Pharmacy bodies express concerns over GPhC revalidation proposals

General Pharmaceutical Council suggestions on revalidating pharmacists not robust enough to improve patient safety, says RPS.

Revalidation student completing reflective account

There is “insufficient evidence” that proposals to introduce revalidation for pharmacy professionals will improve patient safety or provide more support to pharmacy professionals themselves, the Royal Pharmaceutical Society (RPS) has said.

The comments were made in response to a 12-week consultation on the issue which closed today (17 July 2017).

Proposals included reducing the number of continuing professional development (CPD) activities from nine to four and adding the requirement for pharmacists to conduct a peer discussion and reflective account against one of the revised and simplified standards for pharmacy professionals.

Records would then need to be submitted to the General Pharmaceutical Council (GPhC) on an annual basis alongside declarations for renewal of registration.

The consultation, launched by the GPhC in April, sought views from members of the public, patient representatives, pharmacy professionals and professional leadership organisations.

But the RPS expressed concerns that the framework was not robust, future-proof or flexible enough to support pharmacists in newer roles, such as pharmacists in GP practices or those in non-patient facing roles.

In its official response, the RPS said: “The framework is too focused on process, rather than judging whether the standards for pharmacy professionals have been met. The revalidation process also needs to better distinguish between pharmacists and pharmacy technicians to reflect their differing career pathways and roles.”

The RPS said it supported a “simplified approach” to CPD recording, including reducing dual recording. It referred to its CPD pilot, conducted in 2016, on the use of professional development frameworks, portfolios and assessment tools to support continuing fitness to practice.

The Pharmacists’ Defence Association (PDA) suggested that, because the proposed framework did not contain a sufficiently rigorous process or the requirement for a formal appraisal by a senior pharmacist, it should be referred to as CPD instead.

Its statement said: “The public might reasonably expect the term ‘revalidation’ to mean that the GPhC is validating once again … that its registrants have been formally assessed as fit to practise in a modern context.” It said that as a result, the term may “provide assurances beyond those justified by closer examination of the framework”.

Among a number of recommendations, the PDA said the review of records submitted by GPhC registrants should be conducted by pharmacists, not pharmacy technicians or lay persons and that a separate revalidation framework should be developed for chief pharmacists, superintendent pharmacists and pharmacy owners “to assess whether or not they are (and remain) fit and proper persons to hold their positions of responsibility”.

The Pharmaceutical Services Negotiating Committee, while signalling overall support for the proposed changes, expressed concerns about the ongoing cost, both in terms of money and effort, of the annual submission of CPD records, including the additional peer discussion and reflective account (supported by findings in the evaluation of the pilot by Solutions for Public Health 2017).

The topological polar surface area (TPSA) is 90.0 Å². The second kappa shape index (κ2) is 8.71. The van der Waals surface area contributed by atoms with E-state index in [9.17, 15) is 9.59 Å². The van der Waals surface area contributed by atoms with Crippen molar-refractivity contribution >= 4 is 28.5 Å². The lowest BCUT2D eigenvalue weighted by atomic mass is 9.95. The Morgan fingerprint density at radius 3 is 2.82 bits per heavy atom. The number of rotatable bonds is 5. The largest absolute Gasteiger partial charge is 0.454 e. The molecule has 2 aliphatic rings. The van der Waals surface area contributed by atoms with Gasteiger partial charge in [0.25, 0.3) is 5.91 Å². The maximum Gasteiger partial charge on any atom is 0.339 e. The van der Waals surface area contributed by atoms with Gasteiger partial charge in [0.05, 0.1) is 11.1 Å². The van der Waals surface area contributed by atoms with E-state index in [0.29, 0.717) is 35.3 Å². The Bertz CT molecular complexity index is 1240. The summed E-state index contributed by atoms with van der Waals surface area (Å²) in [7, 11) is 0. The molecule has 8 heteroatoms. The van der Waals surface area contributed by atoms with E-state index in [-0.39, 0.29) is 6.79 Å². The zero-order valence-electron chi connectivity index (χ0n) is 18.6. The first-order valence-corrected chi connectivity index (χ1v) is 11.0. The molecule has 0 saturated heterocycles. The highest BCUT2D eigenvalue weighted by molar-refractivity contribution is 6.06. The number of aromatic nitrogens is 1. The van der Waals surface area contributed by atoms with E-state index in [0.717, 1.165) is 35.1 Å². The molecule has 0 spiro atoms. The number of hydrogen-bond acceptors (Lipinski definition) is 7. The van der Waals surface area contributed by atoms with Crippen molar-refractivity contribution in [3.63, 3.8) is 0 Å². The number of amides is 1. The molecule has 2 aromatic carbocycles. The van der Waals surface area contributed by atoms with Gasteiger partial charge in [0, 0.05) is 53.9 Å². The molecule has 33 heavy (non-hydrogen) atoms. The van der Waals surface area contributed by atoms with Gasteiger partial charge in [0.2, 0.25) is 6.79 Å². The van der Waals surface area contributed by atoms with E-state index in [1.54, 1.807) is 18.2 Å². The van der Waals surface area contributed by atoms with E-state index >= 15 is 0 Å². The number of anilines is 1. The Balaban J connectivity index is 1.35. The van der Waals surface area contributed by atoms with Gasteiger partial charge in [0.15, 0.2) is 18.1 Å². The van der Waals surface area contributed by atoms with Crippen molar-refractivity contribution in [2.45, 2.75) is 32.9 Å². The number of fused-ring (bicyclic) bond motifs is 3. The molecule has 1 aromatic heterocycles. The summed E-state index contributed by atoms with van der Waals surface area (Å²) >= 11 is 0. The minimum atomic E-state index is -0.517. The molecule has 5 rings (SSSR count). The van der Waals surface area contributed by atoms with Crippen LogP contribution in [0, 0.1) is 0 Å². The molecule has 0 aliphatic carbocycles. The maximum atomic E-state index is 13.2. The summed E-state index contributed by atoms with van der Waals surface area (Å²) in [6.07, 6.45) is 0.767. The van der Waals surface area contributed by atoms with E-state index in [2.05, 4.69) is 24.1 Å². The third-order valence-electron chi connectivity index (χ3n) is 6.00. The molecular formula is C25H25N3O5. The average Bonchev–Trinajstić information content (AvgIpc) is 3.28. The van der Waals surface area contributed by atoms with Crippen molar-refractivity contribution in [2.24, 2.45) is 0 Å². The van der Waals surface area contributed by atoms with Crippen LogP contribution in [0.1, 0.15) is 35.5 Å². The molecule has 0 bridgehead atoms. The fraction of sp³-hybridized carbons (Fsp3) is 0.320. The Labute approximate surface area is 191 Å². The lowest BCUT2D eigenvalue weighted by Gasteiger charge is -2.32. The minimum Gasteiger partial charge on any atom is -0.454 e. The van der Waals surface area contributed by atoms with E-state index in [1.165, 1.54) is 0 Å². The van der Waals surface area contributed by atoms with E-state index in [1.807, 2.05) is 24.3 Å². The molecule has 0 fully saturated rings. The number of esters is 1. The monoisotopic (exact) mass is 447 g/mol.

It pointed out potential difficulties for independent pharmacy contractors with one pharmacy or a very small number of pharmacists, in terms of identifying a suitable peer for peer discussions.

The Association of Pharmacy Technicians UK, who engaged with its membership through national consultation events, also expressed concerns about the peer discussion and reflective account saying “there was some anxiety among members”.

“There was a view that peer discussion could prove challenging and issues such as identifying a suitable peer and ensuring that peer discussion is carried out correctly were raised,” a spokesperson said.

The trade associations representing community pharmacies in England (National Pharmacy Association, Company Chemists’ Association and the Association of Independent Multiple Pharmacies) called on the GPhC to set out clear timelines for the review and follow-up period, emphasising that success in the early phase would depend heavily on the quality and timeliness of feedback given to registrants.

Members of the associations’ working groups, who took part in pilot versions of the new system, found the new approach to CPD recording straightforward and the additional peer discussion and reflective account beneficial for their professional development, they said in their response. However, suggestions were made about clarification of some of the terms used, such as “planned” and “unplanned” CPD entries, and ensuring the new system has integrated anti-plagiarism software.

However, the associations said they believed the new approach to revalidation would be more engaging and meaningful to pharmacists and pharmacy technicians and will give a greater sense of assurance to people using pharmacy services. “The new system should help to assure these users that the trust they place in pharmacists and pharmacy technicians is well-placed,” they said.

As part of this the GPhC is creating an integrated online recording tool so that pharmacy professionals can log their activities and renew their registration via one system.

Implementation of the new proposals is planned for 2018, but the GPhC will not start reviewing revised CPD records and new activities submitted via the new system until 2019 and 2020 respectively.

Last updated
The Pharmaceutical Journal, PJ, July 2017, Vol 299, No 7903;299(7903):DOI:10.1211/PJ.2017.20203198

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